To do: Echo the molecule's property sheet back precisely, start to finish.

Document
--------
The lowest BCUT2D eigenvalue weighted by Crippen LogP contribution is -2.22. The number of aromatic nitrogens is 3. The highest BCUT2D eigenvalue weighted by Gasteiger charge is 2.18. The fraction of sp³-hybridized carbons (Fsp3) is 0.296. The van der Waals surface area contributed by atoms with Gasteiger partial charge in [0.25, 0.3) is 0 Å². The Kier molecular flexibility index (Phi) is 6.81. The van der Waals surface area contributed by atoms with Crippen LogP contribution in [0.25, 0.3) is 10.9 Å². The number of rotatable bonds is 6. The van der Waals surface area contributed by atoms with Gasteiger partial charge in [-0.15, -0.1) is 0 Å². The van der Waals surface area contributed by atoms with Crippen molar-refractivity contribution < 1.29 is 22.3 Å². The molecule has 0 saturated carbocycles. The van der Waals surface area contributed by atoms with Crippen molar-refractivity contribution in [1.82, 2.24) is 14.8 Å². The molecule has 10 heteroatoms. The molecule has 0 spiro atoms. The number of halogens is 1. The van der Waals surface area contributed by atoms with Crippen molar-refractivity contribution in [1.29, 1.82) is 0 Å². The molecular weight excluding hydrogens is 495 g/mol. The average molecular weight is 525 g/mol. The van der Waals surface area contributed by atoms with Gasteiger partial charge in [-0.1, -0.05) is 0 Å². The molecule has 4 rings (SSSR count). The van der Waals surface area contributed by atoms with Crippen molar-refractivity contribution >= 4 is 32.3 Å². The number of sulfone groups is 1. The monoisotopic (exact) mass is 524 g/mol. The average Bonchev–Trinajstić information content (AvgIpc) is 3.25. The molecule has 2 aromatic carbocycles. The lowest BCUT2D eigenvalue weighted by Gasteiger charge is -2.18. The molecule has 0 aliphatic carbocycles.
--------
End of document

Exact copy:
The lowest BCUT2D eigenvalue weighted by Crippen LogP contribution is -2.22. The number of aromatic nitrogens is 3. The highest BCUT2D eigenvalue weighted by Gasteiger charge is 2.18. The fraction of sp³-hybridized carbons (Fsp3) is 0.296. The van der Waals surface area contributed by atoms with Gasteiger partial charge in [0.25, 0.3) is 0 Å². The Kier molecular flexibility index (Phi) is 6.81. The van der Waals surface area contributed by atoms with Crippen LogP contribution in [0.25, 0.3) is 10.9 Å². The number of rotatable bonds is 6. The van der Waals surface area contributed by atoms with Gasteiger partial charge in [-0.15, -0.1) is 0 Å². The van der Waals surface area contributed by atoms with Crippen molar-refractivity contribution < 1.29 is 22.3 Å². The molecule has 0 saturated carbocycles. The van der Waals surface area contributed by atoms with Crippen molar-refractivity contribution in [1.82, 2.24) is 14.8 Å². The molecule has 10 heteroatoms. The molecule has 0 spiro atoms. The number of halogens is 1. The van der Waals surface area contributed by atoms with Crippen molar-refractivity contribution in [1.29, 1.82) is 0 Å². The molecular weight excluding hydrogens is 495 g/mol. The average molecular weight is 525 g/mol. The van der Waals surface area contributed by atoms with Gasteiger partial charge in [-0.1, -0.05) is 0 Å². The molecule has 4 rings (SSSR count). The van der Waals surface area contributed by atoms with Crippen molar-refractivity contribution >= 4 is 32.3 Å². The number of sulfone groups is 1. The monoisotopic (exact) mass is 524 g/mol. The average Bonchev–Trinajstić information content (AvgIpc) is 3.25. The molecule has 2 aromatic carbocycles. The lowest BCUT2D eigenvalue weighted by Gasteiger charge is -2.18. The molecule has 0 aliphatic carbocycles.